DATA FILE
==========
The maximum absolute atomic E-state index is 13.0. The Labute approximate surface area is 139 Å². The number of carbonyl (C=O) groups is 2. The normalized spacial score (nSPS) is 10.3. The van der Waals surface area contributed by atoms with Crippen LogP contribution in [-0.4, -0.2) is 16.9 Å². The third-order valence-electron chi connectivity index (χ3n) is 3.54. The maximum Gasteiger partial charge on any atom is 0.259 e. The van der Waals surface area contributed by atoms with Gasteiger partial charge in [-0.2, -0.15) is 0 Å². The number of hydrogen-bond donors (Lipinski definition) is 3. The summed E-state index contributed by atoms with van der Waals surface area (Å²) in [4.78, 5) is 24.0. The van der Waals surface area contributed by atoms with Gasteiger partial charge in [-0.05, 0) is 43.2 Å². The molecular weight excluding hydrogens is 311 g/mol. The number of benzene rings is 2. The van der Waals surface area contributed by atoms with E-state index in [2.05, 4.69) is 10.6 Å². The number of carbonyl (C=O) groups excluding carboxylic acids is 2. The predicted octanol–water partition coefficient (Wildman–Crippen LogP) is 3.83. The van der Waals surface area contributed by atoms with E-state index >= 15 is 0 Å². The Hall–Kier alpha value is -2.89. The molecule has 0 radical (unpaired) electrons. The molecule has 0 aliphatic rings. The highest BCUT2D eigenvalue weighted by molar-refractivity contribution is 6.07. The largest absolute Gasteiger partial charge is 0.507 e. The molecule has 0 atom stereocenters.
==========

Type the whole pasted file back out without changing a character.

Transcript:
The maximum absolute atomic E-state index is 13.0. The Labute approximate surface area is 139 Å². The number of carbonyl (C=O) groups is 2. The normalized spacial score (nSPS) is 10.3. The van der Waals surface area contributed by atoms with Crippen LogP contribution in [-0.4, -0.2) is 16.9 Å². The third-order valence-electron chi connectivity index (χ3n) is 3.54. The maximum Gasteiger partial charge on any atom is 0.259 e. The van der Waals surface area contributed by atoms with Gasteiger partial charge in [-0.2, -0.15) is 0 Å². The number of hydrogen-bond donors (Lipinski definition) is 3. The summed E-state index contributed by atoms with van der Waals surface area (Å²) in [4.78, 5) is 24.0. The van der Waals surface area contributed by atoms with Gasteiger partial charge in [-0.05, 0) is 43.2 Å². The molecular weight excluding hydrogens is 311 g/mol. The number of benzene rings is 2. The van der Waals surface area contributed by atoms with E-state index in [2.05, 4.69) is 10.6 Å². The number of carbonyl (C=O) groups excluding carboxylic acids is 2. The predicted octanol–water partition coefficient (Wildman–Crippen LogP) is 3.83. The van der Waals surface area contributed by atoms with E-state index >= 15 is 0 Å². The Hall–Kier alpha value is -2.89. The molecule has 0 radical (unpaired) electrons. The molecule has 0 aliphatic rings. The highest BCUT2D eigenvalue weighted by molar-refractivity contribution is 6.07. The largest absolute Gasteiger partial charge is 0.507 e. The molecule has 0 atom stereocenters.